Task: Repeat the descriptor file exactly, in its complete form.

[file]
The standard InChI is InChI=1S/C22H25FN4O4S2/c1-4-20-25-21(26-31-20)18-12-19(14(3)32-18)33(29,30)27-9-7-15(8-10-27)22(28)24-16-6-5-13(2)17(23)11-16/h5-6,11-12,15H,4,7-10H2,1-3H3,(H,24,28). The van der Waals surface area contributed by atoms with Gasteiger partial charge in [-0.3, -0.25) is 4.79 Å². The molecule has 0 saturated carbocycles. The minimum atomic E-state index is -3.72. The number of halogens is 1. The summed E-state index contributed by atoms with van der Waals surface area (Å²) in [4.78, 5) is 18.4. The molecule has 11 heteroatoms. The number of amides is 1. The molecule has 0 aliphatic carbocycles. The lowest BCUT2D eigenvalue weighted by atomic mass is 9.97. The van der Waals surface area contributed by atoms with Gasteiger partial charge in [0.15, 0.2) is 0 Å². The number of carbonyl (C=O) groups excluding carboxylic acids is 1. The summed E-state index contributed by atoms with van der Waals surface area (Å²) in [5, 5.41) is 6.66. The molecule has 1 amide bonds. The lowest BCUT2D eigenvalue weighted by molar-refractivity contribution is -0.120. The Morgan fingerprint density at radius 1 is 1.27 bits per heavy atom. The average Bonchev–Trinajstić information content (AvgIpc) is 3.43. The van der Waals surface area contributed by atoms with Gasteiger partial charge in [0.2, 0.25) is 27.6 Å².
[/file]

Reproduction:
The standard InChI is InChI=1S/C22H25FN4O4S2/c1-4-20-25-21(26-31-20)18-12-19(14(3)32-18)33(29,30)27-9-7-15(8-10-27)22(28)24-16-6-5-13(2)17(23)11-16/h5-6,11-12,15H,4,7-10H2,1-3H3,(H,24,28). The van der Waals surface area contributed by atoms with Gasteiger partial charge in [-0.3, -0.25) is 4.79 Å². The molecule has 0 saturated carbocycles. The minimum atomic E-state index is -3.72. The number of halogens is 1. The summed E-state index contributed by atoms with van der Waals surface area (Å²) in [4.78, 5) is 18.4. The molecule has 11 heteroatoms. The number of amides is 1. The molecule has 0 aliphatic carbocycles. The lowest BCUT2D eigenvalue weighted by atomic mass is 9.97. The van der Waals surface area contributed by atoms with Gasteiger partial charge in [0.15, 0.2) is 0 Å². The number of carbonyl (C=O) groups excluding carboxylic acids is 1. The summed E-state index contributed by atoms with van der Waals surface area (Å²) in [5, 5.41) is 6.66. The molecule has 1 amide bonds. The lowest BCUT2D eigenvalue weighted by molar-refractivity contribution is -0.120. The Morgan fingerprint density at radius 1 is 1.27 bits per heavy atom. The average Bonchev–Trinajstić information content (AvgIpc) is 3.43. The van der Waals surface area contributed by atoms with Gasteiger partial charge in [0.2, 0.25) is 27.6 Å².